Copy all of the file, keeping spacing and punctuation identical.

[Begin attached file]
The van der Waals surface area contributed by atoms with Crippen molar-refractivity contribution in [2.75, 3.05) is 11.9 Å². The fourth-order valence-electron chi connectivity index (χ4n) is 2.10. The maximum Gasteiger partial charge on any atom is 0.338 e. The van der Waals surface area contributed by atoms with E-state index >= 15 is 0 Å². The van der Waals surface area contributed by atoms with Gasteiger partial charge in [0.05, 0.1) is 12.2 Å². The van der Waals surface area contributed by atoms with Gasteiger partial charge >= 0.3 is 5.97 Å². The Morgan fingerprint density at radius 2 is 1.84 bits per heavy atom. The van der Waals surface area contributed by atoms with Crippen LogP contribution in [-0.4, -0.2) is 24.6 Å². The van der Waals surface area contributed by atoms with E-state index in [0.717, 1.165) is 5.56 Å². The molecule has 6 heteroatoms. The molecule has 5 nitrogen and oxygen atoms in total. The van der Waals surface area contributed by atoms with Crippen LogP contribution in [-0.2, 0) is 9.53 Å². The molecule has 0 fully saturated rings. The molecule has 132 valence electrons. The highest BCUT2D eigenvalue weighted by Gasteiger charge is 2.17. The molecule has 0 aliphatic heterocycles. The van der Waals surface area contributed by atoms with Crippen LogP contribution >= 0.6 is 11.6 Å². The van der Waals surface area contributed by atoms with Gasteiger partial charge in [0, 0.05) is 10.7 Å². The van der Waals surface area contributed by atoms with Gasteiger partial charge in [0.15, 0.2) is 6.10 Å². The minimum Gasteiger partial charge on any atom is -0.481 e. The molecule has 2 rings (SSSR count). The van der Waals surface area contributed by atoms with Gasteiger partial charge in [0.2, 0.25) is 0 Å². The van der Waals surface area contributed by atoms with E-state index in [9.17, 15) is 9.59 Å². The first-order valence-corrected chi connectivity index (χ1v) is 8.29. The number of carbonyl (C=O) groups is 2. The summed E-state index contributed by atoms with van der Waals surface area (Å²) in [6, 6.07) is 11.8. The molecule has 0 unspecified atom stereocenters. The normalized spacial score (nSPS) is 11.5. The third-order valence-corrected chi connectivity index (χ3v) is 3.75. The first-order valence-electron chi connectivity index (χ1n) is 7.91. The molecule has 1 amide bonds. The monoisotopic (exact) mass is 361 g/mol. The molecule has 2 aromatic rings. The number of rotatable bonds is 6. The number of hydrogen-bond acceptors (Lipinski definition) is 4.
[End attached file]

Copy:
The van der Waals surface area contributed by atoms with Crippen molar-refractivity contribution in [2.75, 3.05) is 11.9 Å². The fourth-order valence-electron chi connectivity index (χ4n) is 2.10. The maximum Gasteiger partial charge on any atom is 0.338 e. The van der Waals surface area contributed by atoms with E-state index >= 15 is 0 Å². The van der Waals surface area contributed by atoms with Gasteiger partial charge in [0.05, 0.1) is 12.2 Å². The van der Waals surface area contributed by atoms with Gasteiger partial charge >= 0.3 is 5.97 Å². The Morgan fingerprint density at radius 2 is 1.84 bits per heavy atom. The van der Waals surface area contributed by atoms with Crippen LogP contribution in [-0.4, -0.2) is 24.6 Å². The van der Waals surface area contributed by atoms with E-state index in [0.717, 1.165) is 5.56 Å². The molecule has 6 heteroatoms. The molecule has 5 nitrogen and oxygen atoms in total. The van der Waals surface area contributed by atoms with Crippen LogP contribution in [-0.2, 0) is 9.53 Å². The molecule has 0 fully saturated rings. The molecule has 132 valence electrons. The highest BCUT2D eigenvalue weighted by Gasteiger charge is 2.17. The molecule has 0 aliphatic heterocycles. The van der Waals surface area contributed by atoms with Crippen LogP contribution >= 0.6 is 11.6 Å². The van der Waals surface area contributed by atoms with Gasteiger partial charge in [0, 0.05) is 10.7 Å². The van der Waals surface area contributed by atoms with Gasteiger partial charge in [0.15, 0.2) is 6.10 Å². The minimum Gasteiger partial charge on any atom is -0.481 e. The molecule has 2 rings (SSSR count). The van der Waals surface area contributed by atoms with Gasteiger partial charge in [0.2, 0.25) is 0 Å². The van der Waals surface area contributed by atoms with E-state index in [9.17, 15) is 9.59 Å². The first-order valence-corrected chi connectivity index (χ1v) is 8.29. The number of carbonyl (C=O) groups is 2. The summed E-state index contributed by atoms with van der Waals surface area (Å²) in [6, 6.07) is 11.8. The molecule has 0 unspecified atom stereocenters. The normalized spacial score (nSPS) is 11.5. The third-order valence-corrected chi connectivity index (χ3v) is 3.75. The first-order valence-electron chi connectivity index (χ1n) is 7.91. The molecule has 1 amide bonds. The monoisotopic (exact) mass is 361 g/mol. The molecule has 2 aromatic rings. The number of rotatable bonds is 6. The number of hydrogen-bond acceptors (Lipinski definition) is 4.